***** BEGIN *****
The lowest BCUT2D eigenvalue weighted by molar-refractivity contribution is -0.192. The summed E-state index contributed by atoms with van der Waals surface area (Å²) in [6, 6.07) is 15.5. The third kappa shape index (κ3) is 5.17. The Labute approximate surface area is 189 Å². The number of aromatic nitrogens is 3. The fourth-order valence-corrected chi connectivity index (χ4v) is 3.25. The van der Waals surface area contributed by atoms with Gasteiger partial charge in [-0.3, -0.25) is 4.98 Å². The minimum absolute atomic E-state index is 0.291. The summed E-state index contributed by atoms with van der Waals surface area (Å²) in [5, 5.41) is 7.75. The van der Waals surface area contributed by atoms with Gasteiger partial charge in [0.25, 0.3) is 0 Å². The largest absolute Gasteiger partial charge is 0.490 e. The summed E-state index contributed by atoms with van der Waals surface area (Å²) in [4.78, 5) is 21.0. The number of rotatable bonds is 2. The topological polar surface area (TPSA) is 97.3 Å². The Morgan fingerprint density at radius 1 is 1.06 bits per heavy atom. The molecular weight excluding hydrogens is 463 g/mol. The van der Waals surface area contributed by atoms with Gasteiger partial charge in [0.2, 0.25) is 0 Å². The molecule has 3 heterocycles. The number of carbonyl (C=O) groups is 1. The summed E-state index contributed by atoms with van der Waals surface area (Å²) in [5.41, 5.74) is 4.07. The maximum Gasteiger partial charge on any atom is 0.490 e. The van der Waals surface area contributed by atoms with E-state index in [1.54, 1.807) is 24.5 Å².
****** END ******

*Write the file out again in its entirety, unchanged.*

The lowest BCUT2D eigenvalue weighted by molar-refractivity contribution is -0.192. The summed E-state index contributed by atoms with van der Waals surface area (Å²) in [6, 6.07) is 15.5. The third kappa shape index (κ3) is 5.17. The Labute approximate surface area is 189 Å². The number of aromatic nitrogens is 3. The fourth-order valence-corrected chi connectivity index (χ4v) is 3.25. The van der Waals surface area contributed by atoms with Gasteiger partial charge in [-0.3, -0.25) is 4.98 Å². The minimum absolute atomic E-state index is 0.291. The summed E-state index contributed by atoms with van der Waals surface area (Å²) in [5, 5.41) is 7.75. The van der Waals surface area contributed by atoms with Gasteiger partial charge in [0.25, 0.3) is 0 Å². The largest absolute Gasteiger partial charge is 0.490 e. The summed E-state index contributed by atoms with van der Waals surface area (Å²) in [4.78, 5) is 21.0. The number of rotatable bonds is 2. The topological polar surface area (TPSA) is 97.3 Å². The Morgan fingerprint density at radius 1 is 1.06 bits per heavy atom. The molecular weight excluding hydrogens is 463 g/mol. The van der Waals surface area contributed by atoms with Gasteiger partial charge in [0.2, 0.25) is 0 Å². The molecule has 3 heterocycles. The number of carbonyl (C=O) groups is 1. The summed E-state index contributed by atoms with van der Waals surface area (Å²) in [5.41, 5.74) is 4.07. The maximum Gasteiger partial charge on any atom is 0.490 e. The van der Waals surface area contributed by atoms with E-state index in [1.54, 1.807) is 24.5 Å².